Mobile Information Technology for Clinical Studies and Care Research

Universität Ulm

Guest Lecture at the TU Berlin, Department of Telecommunication Systems;

Rüdiger Pryss, Berlin, Deutschland, 5 December 2018, 5:00 PM

In the light of digital transformation and cloud computing, mobile technology has become a salient factor for large-scale data collection scenarios. In this context, structured instruments (e.g., questionnaires) are commonly used to collect data in various application domains as well as in clinical studies. However, these instruments are distributed and filled out in a traditional paper-and-pencil fashion. The widespread use of smart mobile devices offers promising perspectives with respect to the controlled collection of high-quality and accurate data, especially for clinical studies. The design, implementation and deployment of corresponding mobile data collection applications, however, is challenging in several respects. First, various mobile operating systems (e.g., Android and iOS) need to be supported, taking the short release cycles of vendors into account. Second, study-specific peculiarities need to be flexibly aligned with the mobile application development. Third, common usability guidelines need to be obeyed. Altogether, this turns both the programming and the maintenance of mobile data collection applications into a costly, time-consuming, and error-prone endeavor.

The talk will give insights into an advanced framework called QuestionSys that allows transforming sophisticated paper-based instruments to mobile data collection applications. The latter, in turn, can then be run on heterogeneous smart mobile devices. In particular, the framework empowers medical doctors - as well as other domain experts - to flexibly develop robust mobile data collection applications on their own, without need to involve mobile application programmers. The framework will allow developing sophisticated mobile data collection applications by orders of magnitude faster compared to current practices on one hand. On the other, domain experts will be relieved from manual tasks, like digitizing the data collected.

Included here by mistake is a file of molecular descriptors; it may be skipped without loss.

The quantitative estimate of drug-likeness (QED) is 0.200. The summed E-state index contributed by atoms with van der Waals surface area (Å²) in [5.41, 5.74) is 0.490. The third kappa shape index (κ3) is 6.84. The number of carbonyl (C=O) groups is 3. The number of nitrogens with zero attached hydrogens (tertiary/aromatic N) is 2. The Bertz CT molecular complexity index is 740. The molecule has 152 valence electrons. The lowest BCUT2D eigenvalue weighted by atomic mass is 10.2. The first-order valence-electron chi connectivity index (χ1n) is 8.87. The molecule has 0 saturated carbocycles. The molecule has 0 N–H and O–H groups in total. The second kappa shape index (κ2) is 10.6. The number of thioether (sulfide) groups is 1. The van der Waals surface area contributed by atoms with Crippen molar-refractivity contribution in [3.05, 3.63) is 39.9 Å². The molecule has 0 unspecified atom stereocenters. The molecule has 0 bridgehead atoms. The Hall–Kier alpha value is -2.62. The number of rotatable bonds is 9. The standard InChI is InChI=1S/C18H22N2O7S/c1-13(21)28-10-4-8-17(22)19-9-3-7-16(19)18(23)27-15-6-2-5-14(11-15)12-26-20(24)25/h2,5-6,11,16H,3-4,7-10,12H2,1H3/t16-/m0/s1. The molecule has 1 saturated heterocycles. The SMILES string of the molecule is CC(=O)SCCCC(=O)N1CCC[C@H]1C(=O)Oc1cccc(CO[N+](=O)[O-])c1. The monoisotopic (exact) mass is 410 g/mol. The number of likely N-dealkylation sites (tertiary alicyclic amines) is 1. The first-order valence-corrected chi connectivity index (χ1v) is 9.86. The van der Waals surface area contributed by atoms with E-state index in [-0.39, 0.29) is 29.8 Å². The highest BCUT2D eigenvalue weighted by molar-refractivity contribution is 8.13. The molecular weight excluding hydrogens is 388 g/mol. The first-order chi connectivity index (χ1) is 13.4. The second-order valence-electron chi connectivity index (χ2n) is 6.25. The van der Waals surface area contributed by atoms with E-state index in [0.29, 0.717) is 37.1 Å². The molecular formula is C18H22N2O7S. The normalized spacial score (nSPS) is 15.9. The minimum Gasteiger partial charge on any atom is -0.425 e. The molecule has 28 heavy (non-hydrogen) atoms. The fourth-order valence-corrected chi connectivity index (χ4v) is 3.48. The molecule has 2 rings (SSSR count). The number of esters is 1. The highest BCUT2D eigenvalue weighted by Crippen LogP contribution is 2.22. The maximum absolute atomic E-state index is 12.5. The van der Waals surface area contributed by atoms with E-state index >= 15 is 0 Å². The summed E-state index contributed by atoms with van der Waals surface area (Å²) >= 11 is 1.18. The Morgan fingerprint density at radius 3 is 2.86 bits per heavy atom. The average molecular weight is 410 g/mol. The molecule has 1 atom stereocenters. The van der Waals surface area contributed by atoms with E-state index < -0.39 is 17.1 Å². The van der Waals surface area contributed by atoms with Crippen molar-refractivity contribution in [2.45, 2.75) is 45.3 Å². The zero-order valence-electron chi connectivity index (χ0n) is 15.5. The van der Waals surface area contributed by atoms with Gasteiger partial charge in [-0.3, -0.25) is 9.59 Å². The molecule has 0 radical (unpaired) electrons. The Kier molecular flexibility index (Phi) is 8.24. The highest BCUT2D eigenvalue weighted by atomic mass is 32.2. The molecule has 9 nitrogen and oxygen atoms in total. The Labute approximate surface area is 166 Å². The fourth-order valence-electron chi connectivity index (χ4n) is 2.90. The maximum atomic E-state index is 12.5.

Care research is another topic for which mobile technology becomes more and more important. In the MobileTx project, we aim to assist therapists in managing psychotherapy by introducing mHealth tools. To be more precise, the latter are integrated into the therapeutic process, which basically helps to transfer therapeutic achievements into the daily life of patients. This might be beneficial not only in psychotherapy, but also in other therapies that use homework. In practical projects, with MobileTx, we identified that several shortcomings of therapies can be mitigated significantly. Thus, care research may also benefit from the use of proper mobile technology. To conclude, based on insights of QuestionSys and MobileTx, this talk shows that mobile technology can pave the way for innovative clincial as well as care research.

Regard the corresponding publication available at: